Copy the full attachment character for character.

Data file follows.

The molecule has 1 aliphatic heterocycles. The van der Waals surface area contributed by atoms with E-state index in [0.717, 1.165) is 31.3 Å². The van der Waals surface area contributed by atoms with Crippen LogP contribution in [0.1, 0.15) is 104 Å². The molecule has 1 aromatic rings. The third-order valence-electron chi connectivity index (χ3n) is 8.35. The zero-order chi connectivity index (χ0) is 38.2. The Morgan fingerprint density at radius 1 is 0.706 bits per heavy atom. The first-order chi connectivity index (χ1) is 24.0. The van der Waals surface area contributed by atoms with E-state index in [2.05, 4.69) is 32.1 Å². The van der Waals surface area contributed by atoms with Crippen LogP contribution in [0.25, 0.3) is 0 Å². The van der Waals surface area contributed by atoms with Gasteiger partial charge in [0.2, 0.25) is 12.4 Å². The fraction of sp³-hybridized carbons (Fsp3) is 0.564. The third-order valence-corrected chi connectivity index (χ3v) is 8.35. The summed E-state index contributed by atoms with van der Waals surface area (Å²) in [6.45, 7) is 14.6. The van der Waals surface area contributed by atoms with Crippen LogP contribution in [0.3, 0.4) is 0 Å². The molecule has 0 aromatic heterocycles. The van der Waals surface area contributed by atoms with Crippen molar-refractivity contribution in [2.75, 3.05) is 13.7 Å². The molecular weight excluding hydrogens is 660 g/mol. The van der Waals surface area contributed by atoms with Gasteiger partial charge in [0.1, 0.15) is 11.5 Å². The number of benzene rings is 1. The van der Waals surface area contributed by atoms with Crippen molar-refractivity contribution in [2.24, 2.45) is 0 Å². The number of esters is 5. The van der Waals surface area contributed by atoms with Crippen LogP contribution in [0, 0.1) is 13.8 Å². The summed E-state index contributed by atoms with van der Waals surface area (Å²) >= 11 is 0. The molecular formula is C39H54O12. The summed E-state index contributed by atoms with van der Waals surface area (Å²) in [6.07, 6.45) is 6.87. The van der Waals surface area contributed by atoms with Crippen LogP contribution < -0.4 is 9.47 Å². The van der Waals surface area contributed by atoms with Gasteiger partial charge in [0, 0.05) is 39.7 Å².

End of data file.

The molecule has 1 aliphatic heterocycles. The van der Waals surface area contributed by atoms with E-state index in [0.717, 1.165) is 31.3 Å². The van der Waals surface area contributed by atoms with Crippen LogP contribution in [0.1, 0.15) is 104 Å². The molecule has 1 aromatic rings. The third-order valence-electron chi connectivity index (χ3n) is 8.35. The zero-order chi connectivity index (χ0) is 38.2. The Morgan fingerprint density at radius 1 is 0.706 bits per heavy atom. The first-order chi connectivity index (χ1) is 24.0. The van der Waals surface area contributed by atoms with E-state index in [2.05, 4.69) is 32.1 Å². The van der Waals surface area contributed by atoms with Crippen LogP contribution in [0.25, 0.3) is 0 Å². The van der Waals surface area contributed by atoms with Gasteiger partial charge in [0.2, 0.25) is 12.4 Å². The fraction of sp³-hybridized carbons (Fsp3) is 0.564. The third-order valence-corrected chi connectivity index (χ3v) is 8.35. The summed E-state index contributed by atoms with van der Waals surface area (Å²) in [6.45, 7) is 14.6. The van der Waals surface area contributed by atoms with Crippen LogP contribution in [0.3, 0.4) is 0 Å². The molecule has 0 aromatic heterocycles. The van der Waals surface area contributed by atoms with Crippen molar-refractivity contribution in [2.75, 3.05) is 13.7 Å². The molecular weight excluding hydrogens is 660 g/mol. The van der Waals surface area contributed by atoms with Gasteiger partial charge in [0.1, 0.15) is 11.5 Å². The number of benzene rings is 1. The van der Waals surface area contributed by atoms with Crippen molar-refractivity contribution in [2.24, 2.45) is 0 Å². The number of esters is 5. The van der Waals surface area contributed by atoms with Crippen LogP contribution in [0, 0.1) is 13.8 Å². The summed E-state index contributed by atoms with van der Waals surface area (Å²) >= 11 is 0. The molecular formula is C39H54O12. The summed E-state index contributed by atoms with van der Waals surface area (Å²) in [6.07, 6.45) is 6.87. The van der Waals surface area contributed by atoms with Crippen LogP contribution < -0.4 is 9.47 Å². The van der Waals surface area contributed by atoms with Gasteiger partial charge in [0, 0.05) is 39.7 Å².